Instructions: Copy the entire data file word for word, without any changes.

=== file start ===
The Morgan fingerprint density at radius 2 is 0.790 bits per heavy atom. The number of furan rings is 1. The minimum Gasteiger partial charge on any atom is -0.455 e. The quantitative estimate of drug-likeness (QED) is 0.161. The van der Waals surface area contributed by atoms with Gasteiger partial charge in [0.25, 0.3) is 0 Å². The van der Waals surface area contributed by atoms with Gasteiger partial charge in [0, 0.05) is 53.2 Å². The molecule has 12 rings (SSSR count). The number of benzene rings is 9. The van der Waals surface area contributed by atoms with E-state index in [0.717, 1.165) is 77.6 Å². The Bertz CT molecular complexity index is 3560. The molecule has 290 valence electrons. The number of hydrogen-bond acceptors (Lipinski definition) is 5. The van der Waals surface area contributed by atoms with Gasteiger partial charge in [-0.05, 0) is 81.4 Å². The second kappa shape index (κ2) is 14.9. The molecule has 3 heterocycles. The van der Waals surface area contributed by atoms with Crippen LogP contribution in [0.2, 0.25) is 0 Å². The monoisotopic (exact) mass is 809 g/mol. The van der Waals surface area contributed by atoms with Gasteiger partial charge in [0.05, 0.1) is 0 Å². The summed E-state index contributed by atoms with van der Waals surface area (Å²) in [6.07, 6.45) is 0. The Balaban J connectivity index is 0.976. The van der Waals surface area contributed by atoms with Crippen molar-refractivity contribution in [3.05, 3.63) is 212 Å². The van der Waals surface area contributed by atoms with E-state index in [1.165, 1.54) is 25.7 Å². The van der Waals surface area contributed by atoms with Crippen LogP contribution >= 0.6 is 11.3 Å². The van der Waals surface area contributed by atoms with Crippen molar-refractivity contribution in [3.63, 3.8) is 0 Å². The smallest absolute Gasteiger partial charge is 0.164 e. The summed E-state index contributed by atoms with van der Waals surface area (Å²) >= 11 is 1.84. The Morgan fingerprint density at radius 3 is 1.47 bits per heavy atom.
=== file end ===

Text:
The Morgan fingerprint density at radius 2 is 0.790 bits per heavy atom. The number of furan rings is 1. The minimum Gasteiger partial charge on any atom is -0.455 e. The quantitative estimate of drug-likeness (QED) is 0.161. The van der Waals surface area contributed by atoms with Gasteiger partial charge in [0.25, 0.3) is 0 Å². The van der Waals surface area contributed by atoms with Gasteiger partial charge in [0, 0.05) is 53.2 Å². The molecule has 12 rings (SSSR count). The number of benzene rings is 9. The van der Waals surface area contributed by atoms with E-state index in [0.717, 1.165) is 77.6 Å². The Bertz CT molecular complexity index is 3560. The molecule has 290 valence electrons. The number of hydrogen-bond acceptors (Lipinski definition) is 5. The van der Waals surface area contributed by atoms with Gasteiger partial charge in [-0.05, 0) is 81.4 Å². The second kappa shape index (κ2) is 14.9. The molecule has 3 heterocycles. The van der Waals surface area contributed by atoms with Crippen LogP contribution in [0.2, 0.25) is 0 Å². The monoisotopic (exact) mass is 809 g/mol. The van der Waals surface area contributed by atoms with Gasteiger partial charge in [0.05, 0.1) is 0 Å². The summed E-state index contributed by atoms with van der Waals surface area (Å²) in [6.07, 6.45) is 0. The Balaban J connectivity index is 0.976. The van der Waals surface area contributed by atoms with Crippen molar-refractivity contribution in [3.05, 3.63) is 212 Å². The van der Waals surface area contributed by atoms with E-state index in [1.165, 1.54) is 25.7 Å². The van der Waals surface area contributed by atoms with Crippen LogP contribution >= 0.6 is 11.3 Å². The van der Waals surface area contributed by atoms with Crippen molar-refractivity contribution in [3.63, 3.8) is 0 Å². The smallest absolute Gasteiger partial charge is 0.164 e. The summed E-state index contributed by atoms with van der Waals surface area (Å²) >= 11 is 1.84. The Morgan fingerprint density at radius 3 is 1.47 bits per heavy atom.